How to predict a student’s SAT score: Look at the parents’ tax return - via Daniel Pink
After engaging in a debate with some folks as to the fact that the socioeconomic status of a student's parents is still a very accurate way to gauge success, Daniel Pink took the College Board's 2011 Group Profile Report and inputted the data into an Excel sheet. Check out graphic that was posted on DanPink.com below. The numbers speak for themselves...
Afraid of Your Child's Math Textbook? You Should Be. - Annie Keeghan
I came across this post from an excerpt that was posted on Dan Meyer's blog (which is a must read for any math teacher). The post was from a former editor of math textbooks who gave up her work in the industry due to the low priority that publishers place on the quality of materials. The business is more about getting stuff to market than making sure that the highest-quality resources are produced. Here's an excerpt that sums up the whole problem:
One must conclude that students and their education, if this is judged against product quality, is becoming an increasingly low priority. Not only don’t some publishers care, some have no problem expressing their lack of concern. Example: I received an email from a senior math executive of a well-established publisher responding to a concern I raised about the lack of correlations in a particular math series to the Common Core State Standards, correlations that were part of the product specs. The reason they were part of the product specs is because Common Core State Standards have been officially adopted by 43 states (ascd.org) and publishers are racing to make sure their products address them. This is how the senior executive answered my query: “It doesn’t matter if there aren’t enough correlations; our marketing materials say only that we ‘expose’ students to Common Core.”#3 The Future e-Book...or So Much More - Greg Carroll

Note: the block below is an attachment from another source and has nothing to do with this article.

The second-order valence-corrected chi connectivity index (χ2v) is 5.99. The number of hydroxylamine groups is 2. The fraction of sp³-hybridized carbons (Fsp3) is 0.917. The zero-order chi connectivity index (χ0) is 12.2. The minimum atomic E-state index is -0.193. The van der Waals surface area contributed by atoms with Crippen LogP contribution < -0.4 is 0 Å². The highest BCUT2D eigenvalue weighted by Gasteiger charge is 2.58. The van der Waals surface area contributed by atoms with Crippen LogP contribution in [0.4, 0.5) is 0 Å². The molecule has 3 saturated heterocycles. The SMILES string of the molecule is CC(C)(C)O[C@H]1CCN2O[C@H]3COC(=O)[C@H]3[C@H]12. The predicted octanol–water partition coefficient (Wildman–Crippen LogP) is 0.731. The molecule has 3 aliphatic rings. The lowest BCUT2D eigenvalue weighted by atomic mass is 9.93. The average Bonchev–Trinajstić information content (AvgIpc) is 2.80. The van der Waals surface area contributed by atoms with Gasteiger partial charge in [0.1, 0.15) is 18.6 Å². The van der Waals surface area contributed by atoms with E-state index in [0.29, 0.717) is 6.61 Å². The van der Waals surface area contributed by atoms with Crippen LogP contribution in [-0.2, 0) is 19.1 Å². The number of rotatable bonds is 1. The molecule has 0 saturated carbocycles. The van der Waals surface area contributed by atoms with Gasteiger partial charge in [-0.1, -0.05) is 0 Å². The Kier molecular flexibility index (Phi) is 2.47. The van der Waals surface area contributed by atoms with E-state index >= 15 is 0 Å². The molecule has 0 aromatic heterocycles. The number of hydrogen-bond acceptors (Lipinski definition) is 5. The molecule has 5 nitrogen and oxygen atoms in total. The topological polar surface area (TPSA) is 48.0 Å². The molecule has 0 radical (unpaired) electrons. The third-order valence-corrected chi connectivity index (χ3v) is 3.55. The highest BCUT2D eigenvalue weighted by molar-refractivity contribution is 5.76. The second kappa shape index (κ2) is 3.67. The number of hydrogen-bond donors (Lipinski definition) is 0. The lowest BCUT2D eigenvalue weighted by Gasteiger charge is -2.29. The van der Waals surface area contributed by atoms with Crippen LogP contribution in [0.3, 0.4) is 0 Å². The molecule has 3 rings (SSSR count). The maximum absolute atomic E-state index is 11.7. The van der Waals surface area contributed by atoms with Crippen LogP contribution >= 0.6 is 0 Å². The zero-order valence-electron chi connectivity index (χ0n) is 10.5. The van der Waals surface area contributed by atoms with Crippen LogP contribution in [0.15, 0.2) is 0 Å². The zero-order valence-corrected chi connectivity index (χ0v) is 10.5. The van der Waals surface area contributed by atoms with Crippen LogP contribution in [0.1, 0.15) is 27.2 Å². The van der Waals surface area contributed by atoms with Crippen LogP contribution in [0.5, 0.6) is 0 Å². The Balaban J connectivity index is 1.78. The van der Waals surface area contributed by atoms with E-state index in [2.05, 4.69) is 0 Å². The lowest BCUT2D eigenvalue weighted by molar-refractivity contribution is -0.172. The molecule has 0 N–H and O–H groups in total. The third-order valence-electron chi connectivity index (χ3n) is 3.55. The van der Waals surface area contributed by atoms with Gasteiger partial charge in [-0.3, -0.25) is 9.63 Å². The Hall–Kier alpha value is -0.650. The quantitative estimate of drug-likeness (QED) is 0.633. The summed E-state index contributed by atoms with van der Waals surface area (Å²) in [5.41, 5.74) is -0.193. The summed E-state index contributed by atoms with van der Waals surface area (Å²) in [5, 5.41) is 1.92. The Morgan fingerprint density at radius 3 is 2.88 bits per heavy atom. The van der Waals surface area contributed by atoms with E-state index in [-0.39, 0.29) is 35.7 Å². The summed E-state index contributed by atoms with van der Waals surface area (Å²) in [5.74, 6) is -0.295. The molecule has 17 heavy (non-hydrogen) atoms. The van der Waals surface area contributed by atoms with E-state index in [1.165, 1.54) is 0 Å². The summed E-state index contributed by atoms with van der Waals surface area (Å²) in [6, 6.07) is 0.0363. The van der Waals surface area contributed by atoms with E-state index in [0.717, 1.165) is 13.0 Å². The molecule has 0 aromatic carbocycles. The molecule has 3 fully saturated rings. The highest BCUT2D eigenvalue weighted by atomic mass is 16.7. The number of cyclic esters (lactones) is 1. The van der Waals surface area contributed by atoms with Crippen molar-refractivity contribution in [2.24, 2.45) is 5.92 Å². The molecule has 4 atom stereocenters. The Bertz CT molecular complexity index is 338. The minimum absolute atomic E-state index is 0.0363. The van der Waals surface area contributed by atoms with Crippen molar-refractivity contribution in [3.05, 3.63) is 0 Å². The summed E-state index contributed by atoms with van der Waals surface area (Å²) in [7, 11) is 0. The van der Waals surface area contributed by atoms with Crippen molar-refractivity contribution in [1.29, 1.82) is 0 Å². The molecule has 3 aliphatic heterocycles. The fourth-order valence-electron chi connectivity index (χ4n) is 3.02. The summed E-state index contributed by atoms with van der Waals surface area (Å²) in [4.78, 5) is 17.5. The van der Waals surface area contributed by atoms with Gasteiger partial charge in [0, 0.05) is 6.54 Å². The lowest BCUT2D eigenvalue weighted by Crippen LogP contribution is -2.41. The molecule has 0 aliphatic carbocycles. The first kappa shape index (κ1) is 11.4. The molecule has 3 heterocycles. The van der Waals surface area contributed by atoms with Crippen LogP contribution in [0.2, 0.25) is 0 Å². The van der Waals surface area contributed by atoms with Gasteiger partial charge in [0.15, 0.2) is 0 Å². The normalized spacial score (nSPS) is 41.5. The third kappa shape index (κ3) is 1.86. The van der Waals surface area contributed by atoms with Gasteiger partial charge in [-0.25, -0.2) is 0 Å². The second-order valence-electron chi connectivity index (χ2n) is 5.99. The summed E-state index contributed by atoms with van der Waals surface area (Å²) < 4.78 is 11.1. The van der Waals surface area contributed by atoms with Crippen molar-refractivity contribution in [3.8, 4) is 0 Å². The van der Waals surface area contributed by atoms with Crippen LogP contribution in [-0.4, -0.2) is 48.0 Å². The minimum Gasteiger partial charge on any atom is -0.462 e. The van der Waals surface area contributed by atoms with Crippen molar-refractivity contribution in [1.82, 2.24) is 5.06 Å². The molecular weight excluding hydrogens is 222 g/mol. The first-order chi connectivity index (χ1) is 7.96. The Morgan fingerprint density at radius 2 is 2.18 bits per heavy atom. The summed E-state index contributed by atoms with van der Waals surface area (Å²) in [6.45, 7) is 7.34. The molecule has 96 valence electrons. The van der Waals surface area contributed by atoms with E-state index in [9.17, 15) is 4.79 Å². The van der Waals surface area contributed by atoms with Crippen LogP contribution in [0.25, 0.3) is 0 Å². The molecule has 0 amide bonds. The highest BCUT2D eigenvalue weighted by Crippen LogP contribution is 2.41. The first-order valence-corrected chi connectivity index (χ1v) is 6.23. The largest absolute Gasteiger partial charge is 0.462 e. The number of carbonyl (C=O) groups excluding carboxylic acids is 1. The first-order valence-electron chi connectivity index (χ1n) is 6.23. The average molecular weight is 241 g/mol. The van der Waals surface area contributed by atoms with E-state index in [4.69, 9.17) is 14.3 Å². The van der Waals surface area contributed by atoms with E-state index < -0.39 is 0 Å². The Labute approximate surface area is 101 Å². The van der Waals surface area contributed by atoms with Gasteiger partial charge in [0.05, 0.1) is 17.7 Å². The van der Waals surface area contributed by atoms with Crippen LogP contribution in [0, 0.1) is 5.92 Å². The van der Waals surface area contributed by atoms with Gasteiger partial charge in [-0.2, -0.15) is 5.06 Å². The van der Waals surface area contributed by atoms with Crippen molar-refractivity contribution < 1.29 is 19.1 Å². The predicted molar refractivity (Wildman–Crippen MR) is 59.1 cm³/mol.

This post discusses something we need to think a lot more about, especially when considering the post above. Are we looking for e-books for our iPads (or other electronic devices) that simply offer the same content that we have been getting for decades with a few more bells and whistles. This post features a link to Shilo Shiv Suleman's Ted Talk where she outlines her interactive e-book format Khoya that has the reader become part of the story. We need to look at options like this where students are no longer just consumers of information. They need to be creators as well!